Studio Ghibli: An Introduction
After the release of Dragon Ball in the mid-1980s, the world of Japanese animation has been open to the world. Since then, many animes like One Piece, Death Note, Fullmetal Alchemist have gained fame not only in Japan but in the rest of the world as well.
After the release of Dragon Ball in the mid-1980s, the world of Japanese animation has been open to the world. Since then, many animes like One Piece, Death Note, Fullmetal Alchemist have gained fame not only in Japan but in the rest of the world as well. While animators like Makoto Shinkai are making movies such as Your Name and Weathering with You -- two of the highest-grossing anime movies – Studio Ghibli crafted spellbinding movies since the early 90s.
Studio Ghibli was founded in 1985 by directors Hayao Miyazaki, Isao Takahata, and producer Toshio Suzuki. It was temporarily shut down in 2014 because of Hayao Miyazaki’s retirement. In the span of its 29 years run, Ghibli has produced movies like Spirited Away which won an Academy Award for the best feature film in 2003 and five other movies that received Academy Award nominations.
Behind such aesthetical frames, quirky and beautiful characters and soul-stirring stories in a variety of academic approaches to studying those elements. None of these elements are ever just accidentally put in a frame. Each character, each object has a purpose. Even though they won’t be crucial in the main plotline of the story, they help in creating a world for the story to sustain in. A realistic world for a fantasy story. To strike a balance between fantasy and reality is one of the key features of Ghibli. Hayao Miyazaki said, “Anime may depict fictional worlds, but I nonetheless believe that at its core it must have a certain realism. Even if the world depicted is a lie, the trick is to make it seem as real as possible. Stated another way, the animator must fabricate a lie so real, the viewer will think the world might possibly exist.”
The animation is a movement. In the fictional world, there must be a sense of things like gravity and momentum in a scene to resemble the real world. Ghibli achieves this with precision. These movements also help in establishing the character and its motives. Glenn Keane, Supervising Animator at Disney Feature Animation mentions a scene in Spirited Away, “the scene where Chihiro puts her feet into her shoe and it would just be a very simple scene. But [Miyazaki] observed the way a real little girl does it, she doesn’t just put her feet in the shoes she makes sure it’s snug and tight and, in this scene, you can see her kind of tap her toes into there and then she goes running off. And it’s these little just magic moments that convince you that this is not an imaginary world this is real.”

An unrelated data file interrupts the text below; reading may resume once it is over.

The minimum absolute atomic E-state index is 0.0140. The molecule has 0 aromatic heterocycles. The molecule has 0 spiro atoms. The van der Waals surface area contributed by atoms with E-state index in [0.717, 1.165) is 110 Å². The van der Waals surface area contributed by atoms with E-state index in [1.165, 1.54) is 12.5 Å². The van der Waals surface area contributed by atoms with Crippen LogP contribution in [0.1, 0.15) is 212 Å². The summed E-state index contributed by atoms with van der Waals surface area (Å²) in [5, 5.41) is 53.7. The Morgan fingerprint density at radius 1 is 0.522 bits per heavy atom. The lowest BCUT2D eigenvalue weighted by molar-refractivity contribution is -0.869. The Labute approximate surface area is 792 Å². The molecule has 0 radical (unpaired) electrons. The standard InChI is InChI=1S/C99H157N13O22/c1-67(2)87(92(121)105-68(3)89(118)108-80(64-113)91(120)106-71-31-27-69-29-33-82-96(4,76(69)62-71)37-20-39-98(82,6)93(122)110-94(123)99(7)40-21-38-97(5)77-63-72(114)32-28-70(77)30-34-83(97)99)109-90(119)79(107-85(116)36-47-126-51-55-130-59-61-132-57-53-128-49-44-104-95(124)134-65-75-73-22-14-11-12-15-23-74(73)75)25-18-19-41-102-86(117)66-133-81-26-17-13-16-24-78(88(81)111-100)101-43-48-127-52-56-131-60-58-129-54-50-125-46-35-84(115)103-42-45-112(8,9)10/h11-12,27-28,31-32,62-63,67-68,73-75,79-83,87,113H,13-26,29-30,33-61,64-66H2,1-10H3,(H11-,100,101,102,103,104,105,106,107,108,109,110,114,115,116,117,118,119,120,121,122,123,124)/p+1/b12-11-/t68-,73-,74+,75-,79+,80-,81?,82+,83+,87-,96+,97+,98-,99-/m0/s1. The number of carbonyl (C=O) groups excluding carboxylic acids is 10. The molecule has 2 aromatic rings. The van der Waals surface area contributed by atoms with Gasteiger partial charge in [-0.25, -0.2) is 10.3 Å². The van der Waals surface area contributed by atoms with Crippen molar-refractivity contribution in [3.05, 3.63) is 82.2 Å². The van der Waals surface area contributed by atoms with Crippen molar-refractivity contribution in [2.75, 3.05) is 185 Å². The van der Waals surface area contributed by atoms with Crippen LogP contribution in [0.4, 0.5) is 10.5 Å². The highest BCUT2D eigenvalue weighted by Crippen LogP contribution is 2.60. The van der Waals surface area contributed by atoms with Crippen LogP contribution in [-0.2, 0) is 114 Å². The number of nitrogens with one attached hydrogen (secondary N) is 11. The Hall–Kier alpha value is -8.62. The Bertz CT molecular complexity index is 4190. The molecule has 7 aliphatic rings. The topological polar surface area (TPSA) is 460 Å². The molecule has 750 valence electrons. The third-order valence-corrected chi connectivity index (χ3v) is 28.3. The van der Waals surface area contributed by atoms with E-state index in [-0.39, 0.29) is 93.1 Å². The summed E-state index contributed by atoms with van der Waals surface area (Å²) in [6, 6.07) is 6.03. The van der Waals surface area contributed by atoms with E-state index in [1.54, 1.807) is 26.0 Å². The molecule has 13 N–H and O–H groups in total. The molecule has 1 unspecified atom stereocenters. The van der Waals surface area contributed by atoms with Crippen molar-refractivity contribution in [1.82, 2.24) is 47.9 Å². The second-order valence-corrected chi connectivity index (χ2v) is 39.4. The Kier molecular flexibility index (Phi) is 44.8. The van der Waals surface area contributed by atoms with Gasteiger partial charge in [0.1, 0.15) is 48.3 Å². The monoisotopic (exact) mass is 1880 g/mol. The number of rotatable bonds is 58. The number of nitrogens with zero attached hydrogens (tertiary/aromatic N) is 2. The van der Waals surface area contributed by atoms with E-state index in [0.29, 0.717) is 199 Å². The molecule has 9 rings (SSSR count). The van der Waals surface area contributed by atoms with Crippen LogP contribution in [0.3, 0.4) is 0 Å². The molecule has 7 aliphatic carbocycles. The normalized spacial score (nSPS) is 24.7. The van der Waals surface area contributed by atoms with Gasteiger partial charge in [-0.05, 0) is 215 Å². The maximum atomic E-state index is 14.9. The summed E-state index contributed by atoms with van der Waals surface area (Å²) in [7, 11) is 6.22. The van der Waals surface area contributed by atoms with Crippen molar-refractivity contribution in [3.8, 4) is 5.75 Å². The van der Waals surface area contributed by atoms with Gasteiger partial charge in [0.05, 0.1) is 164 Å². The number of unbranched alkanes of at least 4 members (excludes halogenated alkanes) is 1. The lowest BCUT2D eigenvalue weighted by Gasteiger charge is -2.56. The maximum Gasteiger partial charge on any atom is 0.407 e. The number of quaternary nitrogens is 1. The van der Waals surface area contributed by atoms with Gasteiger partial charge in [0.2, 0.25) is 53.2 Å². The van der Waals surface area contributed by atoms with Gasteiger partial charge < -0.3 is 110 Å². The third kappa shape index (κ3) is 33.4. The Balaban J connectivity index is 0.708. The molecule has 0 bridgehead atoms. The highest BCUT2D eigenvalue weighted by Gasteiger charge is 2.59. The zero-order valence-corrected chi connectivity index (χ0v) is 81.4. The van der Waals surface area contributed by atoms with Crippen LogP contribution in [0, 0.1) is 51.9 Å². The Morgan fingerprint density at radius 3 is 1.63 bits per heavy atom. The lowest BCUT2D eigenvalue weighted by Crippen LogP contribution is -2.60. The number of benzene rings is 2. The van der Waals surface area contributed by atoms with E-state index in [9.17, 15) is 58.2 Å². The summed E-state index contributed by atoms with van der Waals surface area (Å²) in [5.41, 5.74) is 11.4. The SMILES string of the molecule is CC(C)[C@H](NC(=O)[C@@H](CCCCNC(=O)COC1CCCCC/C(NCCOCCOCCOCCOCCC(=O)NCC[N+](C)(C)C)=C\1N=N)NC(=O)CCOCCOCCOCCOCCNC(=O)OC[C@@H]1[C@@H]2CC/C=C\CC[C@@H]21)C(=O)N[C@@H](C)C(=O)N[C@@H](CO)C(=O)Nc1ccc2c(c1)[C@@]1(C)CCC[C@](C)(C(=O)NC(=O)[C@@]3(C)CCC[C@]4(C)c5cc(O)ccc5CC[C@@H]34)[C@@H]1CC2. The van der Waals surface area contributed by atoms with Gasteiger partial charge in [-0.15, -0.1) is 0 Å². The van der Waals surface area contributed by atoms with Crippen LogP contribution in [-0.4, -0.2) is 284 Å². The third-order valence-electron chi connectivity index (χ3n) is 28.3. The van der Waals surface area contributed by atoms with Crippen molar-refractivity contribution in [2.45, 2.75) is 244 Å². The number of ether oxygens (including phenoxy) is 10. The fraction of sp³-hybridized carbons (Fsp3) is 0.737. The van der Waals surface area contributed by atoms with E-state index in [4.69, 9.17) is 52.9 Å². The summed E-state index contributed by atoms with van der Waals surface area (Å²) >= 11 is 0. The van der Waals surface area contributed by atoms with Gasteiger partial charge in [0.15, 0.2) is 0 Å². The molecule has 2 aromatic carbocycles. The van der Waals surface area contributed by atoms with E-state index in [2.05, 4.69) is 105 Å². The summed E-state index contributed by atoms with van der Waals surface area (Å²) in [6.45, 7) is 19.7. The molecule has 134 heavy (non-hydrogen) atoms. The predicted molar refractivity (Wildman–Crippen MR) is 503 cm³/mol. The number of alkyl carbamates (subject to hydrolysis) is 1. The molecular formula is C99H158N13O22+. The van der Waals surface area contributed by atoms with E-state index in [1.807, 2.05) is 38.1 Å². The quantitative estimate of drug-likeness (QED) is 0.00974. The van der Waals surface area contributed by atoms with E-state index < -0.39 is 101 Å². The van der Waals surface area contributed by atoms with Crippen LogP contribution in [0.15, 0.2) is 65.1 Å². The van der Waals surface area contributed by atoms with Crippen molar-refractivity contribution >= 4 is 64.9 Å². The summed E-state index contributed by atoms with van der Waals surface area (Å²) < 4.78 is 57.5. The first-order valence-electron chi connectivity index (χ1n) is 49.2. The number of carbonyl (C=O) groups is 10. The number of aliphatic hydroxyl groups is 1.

It is common to find a certain color palette in movies that defines the mood of the story while narrating other details about the characters and locations. Studio Ghibli is usually found exploiting these palettes and the associations of it to certain feelings it evokes. Ghibli aesthetics are visually rich. Each frame is drafted with scenic beauty. According to the book, Ikigai, the Studio is one of the only studios in the world where almost the entire production process is carried out using traditional techniques.
Shreyansh Gautam, an anime enthusiast remembers his first encounter with Ghibli movies “I love anime but for some reason, I averted from watching anime movies. But one day while scrolling through the internet looking for an anime to watch I stumbled upon the movie "Grave of fireflies”, and that film completely shattered my opinion of anime movies. After that, I saw many more of Studio Ghibli's films and every one of it was as mind-blowing as the last one.” Aditya Dinesh, a graphic artist, says “One cannot be a student of modern animation or a concept digital artist without studying the masterpieces crafted by studio Ghibli and Pixar. History of Animation would be dogma without the mention of Studio Ghibli. Let me phrase it like this ‘Pixar is Studio Ghibli of the west’.”